I am still trying to absorb the implications of the Emory University primatologist Frans de Waal functioning as the keynote speaker at the Symposium on Compassion Meditation on the second day of the Dalai Lama's visit to Emory and at the Annual Meeting of the American Academy of Religion in ten days' time, both events following his October 17 New York Times op-ed "Morals Without God": http://opinionator.blogs.nytimes.com/2010/10/17/morals-without-god/?src=me&ref=general
—an essay copiously illustrated by images from Hieronymus Bosch, incidentally.
The Dalai Lama, as one might expect, was fascinated with the notion that empathy exists in species that have the mirror-recognition capacity (i.e., the capacity to recognize themselves in a mirror, an ability thus far discovered in dolphins, elephants, apes, and humans) and wanted to know if self-recognition and empathy was possible in other species. De Waal opined that dogs seem to have a certain empathic capacity without the mirror-recognition facility, and certain birds, suggesting that the link between avian and mammalian species would be the reptilian, where crocodiles share the capacity for proto-empathy in that they nurture their offspring. (There was much else said about all this, some of it leading one audience member to remark that they could have used an evolutionary biologist up there among the psychologists and primatologists, to straighten out the details of which species possessed which capacities and why.)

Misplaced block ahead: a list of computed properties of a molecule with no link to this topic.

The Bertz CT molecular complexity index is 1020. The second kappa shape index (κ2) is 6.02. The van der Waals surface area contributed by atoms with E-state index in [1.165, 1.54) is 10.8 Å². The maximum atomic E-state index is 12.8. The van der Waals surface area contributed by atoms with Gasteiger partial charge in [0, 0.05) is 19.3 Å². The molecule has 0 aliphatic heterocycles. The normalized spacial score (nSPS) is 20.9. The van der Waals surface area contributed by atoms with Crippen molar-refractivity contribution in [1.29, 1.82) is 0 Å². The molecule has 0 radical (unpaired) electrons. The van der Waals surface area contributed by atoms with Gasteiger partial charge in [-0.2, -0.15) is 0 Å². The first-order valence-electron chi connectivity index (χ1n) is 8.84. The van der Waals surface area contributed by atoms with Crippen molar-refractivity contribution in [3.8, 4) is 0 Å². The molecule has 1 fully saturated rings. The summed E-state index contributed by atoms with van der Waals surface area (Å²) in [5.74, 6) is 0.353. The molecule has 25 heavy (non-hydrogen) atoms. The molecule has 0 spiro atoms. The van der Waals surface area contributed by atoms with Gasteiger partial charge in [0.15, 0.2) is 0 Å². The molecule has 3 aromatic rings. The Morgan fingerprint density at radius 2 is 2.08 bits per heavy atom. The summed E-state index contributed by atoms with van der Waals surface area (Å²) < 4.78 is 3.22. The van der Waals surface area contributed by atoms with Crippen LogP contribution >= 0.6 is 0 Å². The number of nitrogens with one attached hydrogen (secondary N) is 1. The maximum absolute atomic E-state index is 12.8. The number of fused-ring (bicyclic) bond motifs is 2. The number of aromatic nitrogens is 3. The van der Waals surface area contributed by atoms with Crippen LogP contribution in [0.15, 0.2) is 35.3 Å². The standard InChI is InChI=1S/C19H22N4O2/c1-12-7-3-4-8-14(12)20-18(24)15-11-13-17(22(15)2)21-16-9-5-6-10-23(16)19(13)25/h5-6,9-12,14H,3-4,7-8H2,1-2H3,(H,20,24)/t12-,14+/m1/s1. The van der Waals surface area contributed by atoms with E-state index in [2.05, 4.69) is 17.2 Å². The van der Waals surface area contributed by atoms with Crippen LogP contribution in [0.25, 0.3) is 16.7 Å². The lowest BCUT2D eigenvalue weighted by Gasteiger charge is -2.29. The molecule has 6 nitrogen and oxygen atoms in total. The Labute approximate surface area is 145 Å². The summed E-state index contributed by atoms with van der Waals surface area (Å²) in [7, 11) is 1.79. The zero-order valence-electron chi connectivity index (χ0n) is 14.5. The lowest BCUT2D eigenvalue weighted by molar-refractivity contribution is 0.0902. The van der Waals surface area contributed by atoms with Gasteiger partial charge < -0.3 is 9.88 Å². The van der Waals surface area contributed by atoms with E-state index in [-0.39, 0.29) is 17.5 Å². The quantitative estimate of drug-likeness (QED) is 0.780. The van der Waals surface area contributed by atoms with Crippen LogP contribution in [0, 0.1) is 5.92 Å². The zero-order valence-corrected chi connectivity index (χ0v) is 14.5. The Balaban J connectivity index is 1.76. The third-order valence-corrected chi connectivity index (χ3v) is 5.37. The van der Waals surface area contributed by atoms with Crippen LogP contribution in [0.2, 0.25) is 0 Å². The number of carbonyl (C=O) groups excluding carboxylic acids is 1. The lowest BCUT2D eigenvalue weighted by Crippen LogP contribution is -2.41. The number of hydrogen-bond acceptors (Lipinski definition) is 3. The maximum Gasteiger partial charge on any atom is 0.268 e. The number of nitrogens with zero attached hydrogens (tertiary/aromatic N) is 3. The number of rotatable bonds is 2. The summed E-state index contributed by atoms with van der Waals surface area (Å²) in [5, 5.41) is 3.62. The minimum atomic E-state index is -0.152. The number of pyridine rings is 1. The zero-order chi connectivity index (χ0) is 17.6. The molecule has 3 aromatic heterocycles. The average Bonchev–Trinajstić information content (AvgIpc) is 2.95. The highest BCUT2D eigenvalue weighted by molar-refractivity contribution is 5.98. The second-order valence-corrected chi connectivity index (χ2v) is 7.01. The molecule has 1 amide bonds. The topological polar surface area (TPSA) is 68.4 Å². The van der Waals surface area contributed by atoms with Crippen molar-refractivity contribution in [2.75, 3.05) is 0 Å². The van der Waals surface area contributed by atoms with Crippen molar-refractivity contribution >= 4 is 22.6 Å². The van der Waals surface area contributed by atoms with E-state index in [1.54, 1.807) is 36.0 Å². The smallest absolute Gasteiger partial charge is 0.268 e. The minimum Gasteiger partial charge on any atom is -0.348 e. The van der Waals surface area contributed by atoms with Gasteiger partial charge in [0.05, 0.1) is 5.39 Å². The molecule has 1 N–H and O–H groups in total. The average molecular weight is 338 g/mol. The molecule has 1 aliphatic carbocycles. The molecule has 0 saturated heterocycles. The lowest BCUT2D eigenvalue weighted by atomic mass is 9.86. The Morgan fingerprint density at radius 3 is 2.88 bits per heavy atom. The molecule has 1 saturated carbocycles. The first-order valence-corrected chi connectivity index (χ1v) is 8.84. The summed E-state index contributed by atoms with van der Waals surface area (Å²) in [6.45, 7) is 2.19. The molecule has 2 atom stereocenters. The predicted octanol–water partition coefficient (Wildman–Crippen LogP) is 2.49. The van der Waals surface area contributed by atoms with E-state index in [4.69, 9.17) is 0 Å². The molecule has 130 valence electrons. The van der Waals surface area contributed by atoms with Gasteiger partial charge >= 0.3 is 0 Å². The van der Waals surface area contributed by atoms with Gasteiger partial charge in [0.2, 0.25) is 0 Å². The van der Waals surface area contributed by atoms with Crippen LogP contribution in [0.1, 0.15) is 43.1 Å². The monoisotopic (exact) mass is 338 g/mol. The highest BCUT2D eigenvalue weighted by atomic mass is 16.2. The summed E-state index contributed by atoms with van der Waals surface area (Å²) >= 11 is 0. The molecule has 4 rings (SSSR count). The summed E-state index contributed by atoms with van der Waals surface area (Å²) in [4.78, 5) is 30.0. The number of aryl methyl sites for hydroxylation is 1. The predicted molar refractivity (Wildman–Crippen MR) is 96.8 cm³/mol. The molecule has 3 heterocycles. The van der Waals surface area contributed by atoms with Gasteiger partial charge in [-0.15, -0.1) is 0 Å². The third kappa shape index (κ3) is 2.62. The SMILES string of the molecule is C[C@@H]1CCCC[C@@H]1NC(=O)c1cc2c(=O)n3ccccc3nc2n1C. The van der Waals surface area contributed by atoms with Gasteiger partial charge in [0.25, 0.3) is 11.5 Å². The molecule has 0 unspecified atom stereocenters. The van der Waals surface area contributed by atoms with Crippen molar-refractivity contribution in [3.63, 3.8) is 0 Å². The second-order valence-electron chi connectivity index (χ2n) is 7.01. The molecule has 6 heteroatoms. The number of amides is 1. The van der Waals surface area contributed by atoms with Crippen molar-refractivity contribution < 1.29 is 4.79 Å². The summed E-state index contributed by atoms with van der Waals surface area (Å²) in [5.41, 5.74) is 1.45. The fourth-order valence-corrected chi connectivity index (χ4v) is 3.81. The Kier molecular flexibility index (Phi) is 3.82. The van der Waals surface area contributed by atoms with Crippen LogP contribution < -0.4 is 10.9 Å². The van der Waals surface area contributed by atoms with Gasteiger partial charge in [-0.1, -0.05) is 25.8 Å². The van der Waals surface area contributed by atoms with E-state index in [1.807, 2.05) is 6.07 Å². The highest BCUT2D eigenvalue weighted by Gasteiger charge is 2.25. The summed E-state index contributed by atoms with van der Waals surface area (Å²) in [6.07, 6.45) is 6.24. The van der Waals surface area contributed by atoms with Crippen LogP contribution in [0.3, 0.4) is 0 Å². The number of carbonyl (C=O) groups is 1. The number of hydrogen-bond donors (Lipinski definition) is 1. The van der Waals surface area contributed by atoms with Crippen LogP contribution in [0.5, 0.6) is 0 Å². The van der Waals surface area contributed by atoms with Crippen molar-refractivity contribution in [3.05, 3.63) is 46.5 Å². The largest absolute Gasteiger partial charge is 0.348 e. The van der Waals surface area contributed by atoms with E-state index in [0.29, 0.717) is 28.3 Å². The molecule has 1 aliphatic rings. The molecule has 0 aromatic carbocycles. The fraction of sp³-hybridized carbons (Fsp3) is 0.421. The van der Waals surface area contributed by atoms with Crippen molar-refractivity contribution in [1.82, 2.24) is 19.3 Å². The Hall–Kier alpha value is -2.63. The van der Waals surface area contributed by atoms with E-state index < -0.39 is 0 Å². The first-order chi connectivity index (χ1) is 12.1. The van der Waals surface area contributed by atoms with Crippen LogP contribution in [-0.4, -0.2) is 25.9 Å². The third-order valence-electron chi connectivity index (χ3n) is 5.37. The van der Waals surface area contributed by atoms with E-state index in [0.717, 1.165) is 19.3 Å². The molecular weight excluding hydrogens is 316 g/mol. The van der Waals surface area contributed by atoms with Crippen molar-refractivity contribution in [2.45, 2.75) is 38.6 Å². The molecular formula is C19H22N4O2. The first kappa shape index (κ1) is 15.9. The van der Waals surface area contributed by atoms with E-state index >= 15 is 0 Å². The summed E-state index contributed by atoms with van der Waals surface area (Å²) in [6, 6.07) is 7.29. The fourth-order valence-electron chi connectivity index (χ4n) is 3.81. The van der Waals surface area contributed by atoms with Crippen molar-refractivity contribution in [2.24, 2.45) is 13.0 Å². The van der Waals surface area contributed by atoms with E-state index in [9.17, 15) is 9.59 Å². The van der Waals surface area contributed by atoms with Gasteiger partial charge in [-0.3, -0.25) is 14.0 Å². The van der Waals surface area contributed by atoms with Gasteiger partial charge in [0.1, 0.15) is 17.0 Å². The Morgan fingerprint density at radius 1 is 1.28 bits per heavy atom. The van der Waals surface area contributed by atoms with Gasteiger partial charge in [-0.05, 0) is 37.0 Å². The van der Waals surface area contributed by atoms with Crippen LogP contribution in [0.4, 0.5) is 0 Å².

The keynote address to the AAR will also be on empathy in mammalian species, the subject of de Waal's latest book. The panel discussion was on how empathy evolves into actively self-aware compassion in human beings and whether there are practices that can heighten compassion by inducing changes in brain physiology.
The Dalai Lama's visit was inaugurated with the presentation of four new science textbooks from the Emory-Tibet Science Initiative, a project to make all 20,000 Tibetan Buddhist monks and nuns literate in the basics of contemporary scientific disciplines. Paging through the new books on Evolution, Cells and Genes, and, I believe, brain physiology (I didn't see two of the four titles), I reflected that this was uncompromisingly serious material, introductory but not oversimplified, and that I rather wished I could buy copies and refresh my own knowledge with the English text on the left-hand pages.
The most promising candidates from the monasteries will be sent to Emory to pursue advanced study in physics, psychology, et al., having completed the advanced course of study in Tibetan Buddhist academic institutions. The intent is to create an intensive dialogue between Tibetan Buddhist knowledge of the mind and body and the scientific disciplines as presently constituted in world society.
The Dalai Lama was once again fascinated by the results of experiments conducted with compassion meditation techniques in terms of measurable changes in the amygdala and other physiological as well as psychological results. The aforementioned skeptic in the audience suggested that at the very least the variables of age and cultural experience of the research subjects should have been factored into the experiments.